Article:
Paul focuses more on the formation of our souls than on offering a formula for decision-making. The world constantly shapes us through advertising and media, even when we are not aware of its shaping power. In order to have our minds constantly realigned, we need regular, steady intake of God’s word with God’s people.
To counteract the hours in which we are being actively or passively shaped by the world around us, weekly worship within the local church stands paramount. While it may not always feel earth-shattering or eternally shaping, regularly sitting under God’s word as it’s taught to God’s people shapes us as waves shape the jagged rocks of jetties. Rarely does a wave hit a rock in such a way as to rip off an entire jagged edge. Rather, the regular washing by the daily tides slowly rounds and shapes the rocks over years.
The same stands true for daily time in God’s word. While we may favor five more minutes of sleep or one more episode of the show we recently discovered, even short segments of time personally spent reading and studying the Scriptures powerfully shape us. While looking up a handful of verses that relate to the decision at hand is helpful, it can never substitute for an ongoing intake of God’s life-changing word. Just as vitamins are meant to supplement healthy eating habits, entrenched habits of devotion posture us to make wise decisions.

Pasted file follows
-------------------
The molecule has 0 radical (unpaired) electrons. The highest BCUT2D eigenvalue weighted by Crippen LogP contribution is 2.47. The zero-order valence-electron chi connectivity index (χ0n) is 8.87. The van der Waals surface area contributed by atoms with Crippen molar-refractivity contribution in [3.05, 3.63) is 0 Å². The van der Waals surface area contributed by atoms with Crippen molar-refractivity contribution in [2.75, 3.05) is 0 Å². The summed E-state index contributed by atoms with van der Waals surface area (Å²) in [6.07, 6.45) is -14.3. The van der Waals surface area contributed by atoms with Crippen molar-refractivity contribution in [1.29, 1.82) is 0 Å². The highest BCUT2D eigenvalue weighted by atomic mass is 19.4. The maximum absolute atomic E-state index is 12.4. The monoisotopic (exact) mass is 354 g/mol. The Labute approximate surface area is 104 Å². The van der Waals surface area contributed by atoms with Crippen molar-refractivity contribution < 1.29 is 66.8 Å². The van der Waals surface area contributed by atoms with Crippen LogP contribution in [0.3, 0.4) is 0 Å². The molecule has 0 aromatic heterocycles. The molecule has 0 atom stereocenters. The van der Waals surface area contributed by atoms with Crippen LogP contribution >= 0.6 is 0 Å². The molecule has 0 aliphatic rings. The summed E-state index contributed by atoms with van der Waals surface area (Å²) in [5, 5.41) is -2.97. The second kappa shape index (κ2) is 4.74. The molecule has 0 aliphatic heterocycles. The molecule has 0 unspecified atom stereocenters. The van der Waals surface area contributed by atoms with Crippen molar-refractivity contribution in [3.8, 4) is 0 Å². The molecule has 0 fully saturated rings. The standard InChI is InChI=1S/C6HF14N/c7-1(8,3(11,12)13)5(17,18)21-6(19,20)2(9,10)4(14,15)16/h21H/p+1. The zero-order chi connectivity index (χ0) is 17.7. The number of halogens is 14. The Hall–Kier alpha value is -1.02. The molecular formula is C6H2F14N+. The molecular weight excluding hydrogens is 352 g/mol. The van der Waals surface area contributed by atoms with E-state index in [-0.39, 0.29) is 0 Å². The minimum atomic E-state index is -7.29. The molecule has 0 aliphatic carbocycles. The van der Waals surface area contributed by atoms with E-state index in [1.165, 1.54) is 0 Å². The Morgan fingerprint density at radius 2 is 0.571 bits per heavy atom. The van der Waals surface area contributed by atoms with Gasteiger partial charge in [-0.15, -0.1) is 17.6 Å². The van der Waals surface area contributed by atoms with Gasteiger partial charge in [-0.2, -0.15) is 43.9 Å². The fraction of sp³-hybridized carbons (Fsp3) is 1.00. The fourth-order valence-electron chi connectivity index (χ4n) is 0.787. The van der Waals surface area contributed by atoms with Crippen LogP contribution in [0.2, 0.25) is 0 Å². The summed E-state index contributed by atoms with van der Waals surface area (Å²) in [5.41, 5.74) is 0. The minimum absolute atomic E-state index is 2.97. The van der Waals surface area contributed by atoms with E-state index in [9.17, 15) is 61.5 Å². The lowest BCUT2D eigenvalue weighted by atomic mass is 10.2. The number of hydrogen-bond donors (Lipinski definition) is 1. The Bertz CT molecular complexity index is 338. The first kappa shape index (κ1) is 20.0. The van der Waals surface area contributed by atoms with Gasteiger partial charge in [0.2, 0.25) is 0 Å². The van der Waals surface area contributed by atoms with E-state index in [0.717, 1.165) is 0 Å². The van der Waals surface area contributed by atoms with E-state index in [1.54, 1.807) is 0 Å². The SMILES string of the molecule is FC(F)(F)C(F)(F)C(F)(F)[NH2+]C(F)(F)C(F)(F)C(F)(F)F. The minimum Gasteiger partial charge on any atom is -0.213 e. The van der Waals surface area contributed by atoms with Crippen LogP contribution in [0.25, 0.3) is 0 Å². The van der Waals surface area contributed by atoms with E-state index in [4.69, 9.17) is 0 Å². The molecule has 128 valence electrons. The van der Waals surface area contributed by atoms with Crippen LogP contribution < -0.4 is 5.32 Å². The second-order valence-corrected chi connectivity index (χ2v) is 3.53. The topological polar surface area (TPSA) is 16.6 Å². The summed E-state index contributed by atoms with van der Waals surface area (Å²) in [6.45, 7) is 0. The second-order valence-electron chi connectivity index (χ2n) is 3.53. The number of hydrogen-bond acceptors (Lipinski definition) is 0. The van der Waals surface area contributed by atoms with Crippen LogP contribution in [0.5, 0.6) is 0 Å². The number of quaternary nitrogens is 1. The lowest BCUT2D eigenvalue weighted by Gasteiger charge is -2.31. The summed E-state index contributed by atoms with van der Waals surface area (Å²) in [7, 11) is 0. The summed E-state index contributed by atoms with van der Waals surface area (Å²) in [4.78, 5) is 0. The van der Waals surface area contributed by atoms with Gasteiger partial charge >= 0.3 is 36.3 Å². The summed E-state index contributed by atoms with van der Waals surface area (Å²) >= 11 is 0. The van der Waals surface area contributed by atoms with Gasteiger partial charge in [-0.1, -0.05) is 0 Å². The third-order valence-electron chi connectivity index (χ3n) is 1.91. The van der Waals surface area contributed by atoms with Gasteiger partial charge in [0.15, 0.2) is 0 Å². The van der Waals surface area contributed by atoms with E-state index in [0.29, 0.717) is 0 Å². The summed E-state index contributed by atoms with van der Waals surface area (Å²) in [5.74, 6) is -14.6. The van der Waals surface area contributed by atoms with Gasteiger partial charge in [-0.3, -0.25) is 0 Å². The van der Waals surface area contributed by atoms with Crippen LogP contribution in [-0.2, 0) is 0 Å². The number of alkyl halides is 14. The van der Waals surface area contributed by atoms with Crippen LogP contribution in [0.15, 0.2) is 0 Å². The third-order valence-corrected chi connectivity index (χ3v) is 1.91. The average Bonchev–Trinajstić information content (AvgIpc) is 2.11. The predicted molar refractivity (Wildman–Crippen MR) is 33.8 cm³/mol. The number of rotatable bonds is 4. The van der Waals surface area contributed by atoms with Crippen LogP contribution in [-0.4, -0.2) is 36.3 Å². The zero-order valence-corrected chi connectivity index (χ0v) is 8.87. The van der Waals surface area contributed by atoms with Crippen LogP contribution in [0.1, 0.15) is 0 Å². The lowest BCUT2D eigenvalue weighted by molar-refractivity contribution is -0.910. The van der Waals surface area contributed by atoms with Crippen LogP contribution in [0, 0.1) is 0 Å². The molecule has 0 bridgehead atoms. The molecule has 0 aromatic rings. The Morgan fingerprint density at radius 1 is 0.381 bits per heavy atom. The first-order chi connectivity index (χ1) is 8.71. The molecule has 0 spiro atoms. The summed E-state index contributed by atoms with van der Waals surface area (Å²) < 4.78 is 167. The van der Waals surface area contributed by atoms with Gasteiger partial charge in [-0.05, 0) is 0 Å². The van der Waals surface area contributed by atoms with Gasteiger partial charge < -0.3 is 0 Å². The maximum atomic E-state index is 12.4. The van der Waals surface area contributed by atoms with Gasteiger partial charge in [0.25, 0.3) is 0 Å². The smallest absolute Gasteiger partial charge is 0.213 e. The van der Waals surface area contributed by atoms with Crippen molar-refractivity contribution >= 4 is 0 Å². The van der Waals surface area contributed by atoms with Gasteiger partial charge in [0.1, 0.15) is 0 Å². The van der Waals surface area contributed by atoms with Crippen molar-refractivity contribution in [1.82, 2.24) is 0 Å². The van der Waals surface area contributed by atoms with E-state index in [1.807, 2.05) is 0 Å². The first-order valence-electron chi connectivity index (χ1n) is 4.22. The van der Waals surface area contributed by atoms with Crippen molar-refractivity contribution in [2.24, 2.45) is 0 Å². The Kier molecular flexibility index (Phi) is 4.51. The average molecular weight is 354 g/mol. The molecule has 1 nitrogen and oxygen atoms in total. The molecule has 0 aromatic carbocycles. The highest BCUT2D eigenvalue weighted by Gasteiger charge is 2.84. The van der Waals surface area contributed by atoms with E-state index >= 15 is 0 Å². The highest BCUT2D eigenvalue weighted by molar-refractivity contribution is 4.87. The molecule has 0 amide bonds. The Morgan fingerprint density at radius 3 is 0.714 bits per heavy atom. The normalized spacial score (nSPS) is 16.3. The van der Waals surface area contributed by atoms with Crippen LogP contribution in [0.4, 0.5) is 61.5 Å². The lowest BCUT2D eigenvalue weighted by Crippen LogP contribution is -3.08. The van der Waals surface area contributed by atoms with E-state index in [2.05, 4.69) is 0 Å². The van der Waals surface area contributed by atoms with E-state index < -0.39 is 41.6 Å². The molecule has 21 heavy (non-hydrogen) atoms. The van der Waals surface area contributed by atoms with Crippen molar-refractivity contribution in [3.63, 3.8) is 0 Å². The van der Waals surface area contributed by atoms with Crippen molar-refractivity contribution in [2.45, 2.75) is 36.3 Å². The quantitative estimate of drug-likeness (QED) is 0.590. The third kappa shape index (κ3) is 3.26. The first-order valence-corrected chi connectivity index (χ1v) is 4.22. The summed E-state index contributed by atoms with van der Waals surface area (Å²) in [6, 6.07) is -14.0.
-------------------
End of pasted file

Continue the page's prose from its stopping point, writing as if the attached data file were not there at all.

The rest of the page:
When our minds are being shaped and reshaped primarily by the word of God, we are prepared to take part in decision-making as another avenue of worship to God. We will have the sharpness of soul and sight that can help delineate between good, better, and best.
Only when our minds are more shaped by God and his values than by the surrounding world can we have the clarity of thought to discern the will of God moment by moment, decision by decision.
Christ, the Pioneer
When we face an important or especially befuddling decision, we naturally seek out those who have made a similar decision before us. A family I know interviewed a handful of missionary families before deciding to uproot their lives in obedience to God’s call to a country halfway around the world. Before deciding to apply to law school, it is natural to meet with others who themselves considered the same course of action. In doing such research and networking relationships, we seek a pattern and a pioneer. While these are, indeed, helpful, our souls will be most served by looking to Christ, the ultimate pioneer.
He knows the end from the beginning (Isa. 46:10). The reality that Christ stands outside of time, sovereignly steering not only human history but also our lives, anchors us in the choppy waters of complex decisions. God already knows all our days, which he has carefully written (Ps. 139:16). In Christ we have a pioneer who has gone ahead of us and before us, as the writer of Hebrews so powerfully explains in Hebrews 12:2. Christ, the founder and perfecter of our faith, is both prior and pioneer. When we face the decisions that can sometimes cripple, it calms our hearts to remember that we have one who has gone before, who hems us in behind and before (Ps. 139:5–6). Amid all the unknowns, we know the one who walks beside us, the one who lives within us, and the one who has gone ahead of us. We may not know the map, but we know the character of our guide.